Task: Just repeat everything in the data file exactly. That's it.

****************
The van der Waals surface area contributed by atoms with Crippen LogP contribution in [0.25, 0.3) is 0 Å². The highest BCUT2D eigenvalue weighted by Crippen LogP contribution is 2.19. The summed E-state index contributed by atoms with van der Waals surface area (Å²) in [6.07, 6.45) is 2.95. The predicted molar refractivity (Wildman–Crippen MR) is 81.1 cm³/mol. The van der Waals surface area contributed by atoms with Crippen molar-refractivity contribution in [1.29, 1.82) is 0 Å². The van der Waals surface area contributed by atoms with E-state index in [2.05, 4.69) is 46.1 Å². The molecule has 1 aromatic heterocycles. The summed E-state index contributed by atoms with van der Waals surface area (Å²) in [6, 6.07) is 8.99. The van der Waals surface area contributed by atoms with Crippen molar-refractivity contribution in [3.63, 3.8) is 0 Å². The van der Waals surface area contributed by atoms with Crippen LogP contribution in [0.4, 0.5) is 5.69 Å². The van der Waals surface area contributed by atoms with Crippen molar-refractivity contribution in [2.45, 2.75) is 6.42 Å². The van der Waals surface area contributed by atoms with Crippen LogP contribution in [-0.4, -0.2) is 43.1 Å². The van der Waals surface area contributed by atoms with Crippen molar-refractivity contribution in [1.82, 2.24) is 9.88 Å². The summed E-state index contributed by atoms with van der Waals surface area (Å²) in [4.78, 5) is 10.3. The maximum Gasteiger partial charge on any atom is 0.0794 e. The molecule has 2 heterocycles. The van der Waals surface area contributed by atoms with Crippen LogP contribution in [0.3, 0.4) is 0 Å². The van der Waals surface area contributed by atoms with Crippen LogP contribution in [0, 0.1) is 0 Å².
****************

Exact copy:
The van der Waals surface area contributed by atoms with Crippen LogP contribution in [0.25, 0.3) is 0 Å². The highest BCUT2D eigenvalue weighted by Crippen LogP contribution is 2.19. The summed E-state index contributed by atoms with van der Waals surface area (Å²) in [6.07, 6.45) is 2.95. The predicted molar refractivity (Wildman–Crippen MR) is 81.1 cm³/mol. The van der Waals surface area contributed by atoms with Crippen molar-refractivity contribution in [1.29, 1.82) is 0 Å². The van der Waals surface area contributed by atoms with E-state index in [2.05, 4.69) is 46.1 Å². The molecule has 1 aromatic heterocycles. The summed E-state index contributed by atoms with van der Waals surface area (Å²) in [6, 6.07) is 8.99. The van der Waals surface area contributed by atoms with Crippen molar-refractivity contribution in [3.63, 3.8) is 0 Å². The van der Waals surface area contributed by atoms with Crippen LogP contribution in [0.4, 0.5) is 5.69 Å². The van der Waals surface area contributed by atoms with Crippen molar-refractivity contribution in [2.45, 2.75) is 6.42 Å². The van der Waals surface area contributed by atoms with Crippen LogP contribution in [-0.4, -0.2) is 43.1 Å². The van der Waals surface area contributed by atoms with Crippen molar-refractivity contribution in [1.82, 2.24) is 9.88 Å². The summed E-state index contributed by atoms with van der Waals surface area (Å²) in [4.78, 5) is 10.3. The maximum Gasteiger partial charge on any atom is 0.0794 e. The molecule has 2 heterocycles. The van der Waals surface area contributed by atoms with Crippen LogP contribution in [0.3, 0.4) is 0 Å². The van der Waals surface area contributed by atoms with Crippen LogP contribution in [0, 0.1) is 0 Å².